Residents of Ndu in the Donga Mantung division of Cameroon’s North West region have been ordered to fell down trees in some parts of the town as government’s strategy to fight terrorists.
The Divisional Officer, Adamu Shuaibu Ibrahim in a January 13, 2022 order listed a number of portions to be cleared, describing them as hideouts for “terrorists”.
“From the date of signature of this order, authorities of the Ndu Field Cameroon Baptist Convention in particular and all other private forest owners in general are hereby ordered to clear the following forests that have been serving as hideouts for terrorists within Ndu town for four years…” a portion of the document read.
Citing some forests, the official ordered that all other forests “serving or likely to serve as hideouts for terrorists” not mentioned should also be “cleared” by their owners.
Owners of the said forests that fail to “clear” them within two weeks, the DO warned, “will be charged for aiding and abetting terrorism”.
The order has since raised controversy, with many describing it as another attempt to clamp down on the civilian population. The decision, they say, was taken without any consideration for the environmental and financial challenges it may pose to the population of Ndu.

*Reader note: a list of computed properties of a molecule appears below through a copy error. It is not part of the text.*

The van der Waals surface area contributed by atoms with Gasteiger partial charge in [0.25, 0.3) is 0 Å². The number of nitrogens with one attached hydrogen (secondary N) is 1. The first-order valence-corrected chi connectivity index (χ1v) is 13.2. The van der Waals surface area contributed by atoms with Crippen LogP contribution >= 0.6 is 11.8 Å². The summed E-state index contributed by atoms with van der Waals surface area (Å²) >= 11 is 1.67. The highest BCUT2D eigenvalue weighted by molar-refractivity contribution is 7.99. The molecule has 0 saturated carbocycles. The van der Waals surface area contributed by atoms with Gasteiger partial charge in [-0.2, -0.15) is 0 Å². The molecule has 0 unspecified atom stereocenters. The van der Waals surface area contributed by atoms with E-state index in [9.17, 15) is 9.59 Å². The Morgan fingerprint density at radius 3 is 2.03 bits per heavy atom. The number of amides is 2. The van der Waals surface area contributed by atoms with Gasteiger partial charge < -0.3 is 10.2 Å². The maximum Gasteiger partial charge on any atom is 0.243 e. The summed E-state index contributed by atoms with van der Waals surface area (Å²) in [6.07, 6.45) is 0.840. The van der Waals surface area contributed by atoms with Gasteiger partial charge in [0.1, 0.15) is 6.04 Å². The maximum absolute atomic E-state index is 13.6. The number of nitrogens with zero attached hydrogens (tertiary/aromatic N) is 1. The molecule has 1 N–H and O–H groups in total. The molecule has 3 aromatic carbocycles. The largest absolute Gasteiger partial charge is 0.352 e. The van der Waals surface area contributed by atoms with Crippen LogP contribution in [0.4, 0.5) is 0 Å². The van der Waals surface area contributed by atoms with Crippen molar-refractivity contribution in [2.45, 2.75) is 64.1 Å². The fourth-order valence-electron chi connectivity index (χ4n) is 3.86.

Others have questioned why the armed forces don’t attack the separatists in the said forests instead of compelling owners to destroy them.
It should be recalled that in many situations, soldiers have razes down homes and cleared farms but separatist
Ndu remains home to some of the worst atrocities in the ongoing armed conflict in Cameroon’s Anglophone regions. Among them is the Ngarbuh Massacre where government troops gunned down kids and a pregnant woman and set houses ablaze. Till date, the perpetrators are yet to be punished.
Similarly, last year members of the forces of law and order were caught on camera torturing a young man in the most gruesome manner, because his brother was a suspected separatist fighter. The soldiers, authorities said, were later arrested and would be tried.
Close to a year later, none of their identities have been revealed, and no court proceedings have been initiated. There has even been no proof of they were ever arrested.
It is feared the DO’s latest order could escalate the already deplorable situation and aggravate human rights violations on the local population.